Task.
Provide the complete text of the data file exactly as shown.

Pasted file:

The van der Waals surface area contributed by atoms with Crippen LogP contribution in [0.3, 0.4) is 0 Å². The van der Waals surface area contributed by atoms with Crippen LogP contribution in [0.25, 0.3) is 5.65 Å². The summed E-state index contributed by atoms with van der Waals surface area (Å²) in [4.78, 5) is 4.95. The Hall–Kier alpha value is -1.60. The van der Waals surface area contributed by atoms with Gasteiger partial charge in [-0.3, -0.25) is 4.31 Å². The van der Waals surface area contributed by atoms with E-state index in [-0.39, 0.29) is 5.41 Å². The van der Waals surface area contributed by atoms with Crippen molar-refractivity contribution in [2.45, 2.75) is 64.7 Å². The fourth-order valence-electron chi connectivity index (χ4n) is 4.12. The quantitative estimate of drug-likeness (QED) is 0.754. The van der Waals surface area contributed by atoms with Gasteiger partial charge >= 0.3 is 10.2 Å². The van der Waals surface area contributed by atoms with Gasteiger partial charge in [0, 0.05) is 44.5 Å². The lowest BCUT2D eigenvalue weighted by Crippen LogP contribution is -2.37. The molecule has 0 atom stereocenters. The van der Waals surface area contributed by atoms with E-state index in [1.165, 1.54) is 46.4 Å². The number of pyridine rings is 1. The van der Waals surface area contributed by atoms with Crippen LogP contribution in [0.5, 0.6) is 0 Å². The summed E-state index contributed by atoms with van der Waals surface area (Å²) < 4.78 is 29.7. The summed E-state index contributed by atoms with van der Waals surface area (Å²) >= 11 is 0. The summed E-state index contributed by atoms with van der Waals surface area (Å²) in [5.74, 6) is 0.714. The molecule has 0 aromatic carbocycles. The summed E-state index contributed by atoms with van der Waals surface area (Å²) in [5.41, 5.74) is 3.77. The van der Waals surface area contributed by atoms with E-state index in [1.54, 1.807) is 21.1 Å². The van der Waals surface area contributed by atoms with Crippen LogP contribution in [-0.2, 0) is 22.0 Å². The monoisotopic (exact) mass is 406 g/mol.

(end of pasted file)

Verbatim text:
The van der Waals surface area contributed by atoms with Crippen LogP contribution in [0.3, 0.4) is 0 Å². The van der Waals surface area contributed by atoms with Crippen LogP contribution in [0.25, 0.3) is 5.65 Å². The summed E-state index contributed by atoms with van der Waals surface area (Å²) in [4.78, 5) is 4.95. The Hall–Kier alpha value is -1.60. The van der Waals surface area contributed by atoms with Gasteiger partial charge in [-0.3, -0.25) is 4.31 Å². The van der Waals surface area contributed by atoms with E-state index in [-0.39, 0.29) is 5.41 Å². The van der Waals surface area contributed by atoms with Crippen molar-refractivity contribution in [2.45, 2.75) is 64.7 Å². The fourth-order valence-electron chi connectivity index (χ4n) is 4.12. The quantitative estimate of drug-likeness (QED) is 0.754. The van der Waals surface area contributed by atoms with Gasteiger partial charge >= 0.3 is 10.2 Å². The van der Waals surface area contributed by atoms with Gasteiger partial charge in [0, 0.05) is 44.5 Å². The lowest BCUT2D eigenvalue weighted by Crippen LogP contribution is -2.37. The molecule has 0 atom stereocenters. The van der Waals surface area contributed by atoms with E-state index in [1.165, 1.54) is 46.4 Å². The number of pyridine rings is 1. The van der Waals surface area contributed by atoms with Crippen LogP contribution in [0.5, 0.6) is 0 Å². The summed E-state index contributed by atoms with van der Waals surface area (Å²) < 4.78 is 29.7. The summed E-state index contributed by atoms with van der Waals surface area (Å²) >= 11 is 0. The summed E-state index contributed by atoms with van der Waals surface area (Å²) in [5.74, 6) is 0.714. The molecule has 0 aromatic carbocycles. The summed E-state index contributed by atoms with van der Waals surface area (Å²) in [5.41, 5.74) is 3.77. The van der Waals surface area contributed by atoms with E-state index in [1.54, 1.807) is 21.1 Å². The van der Waals surface area contributed by atoms with Crippen LogP contribution in [-0.2, 0) is 22.0 Å². The monoisotopic (exact) mass is 406 g/mol.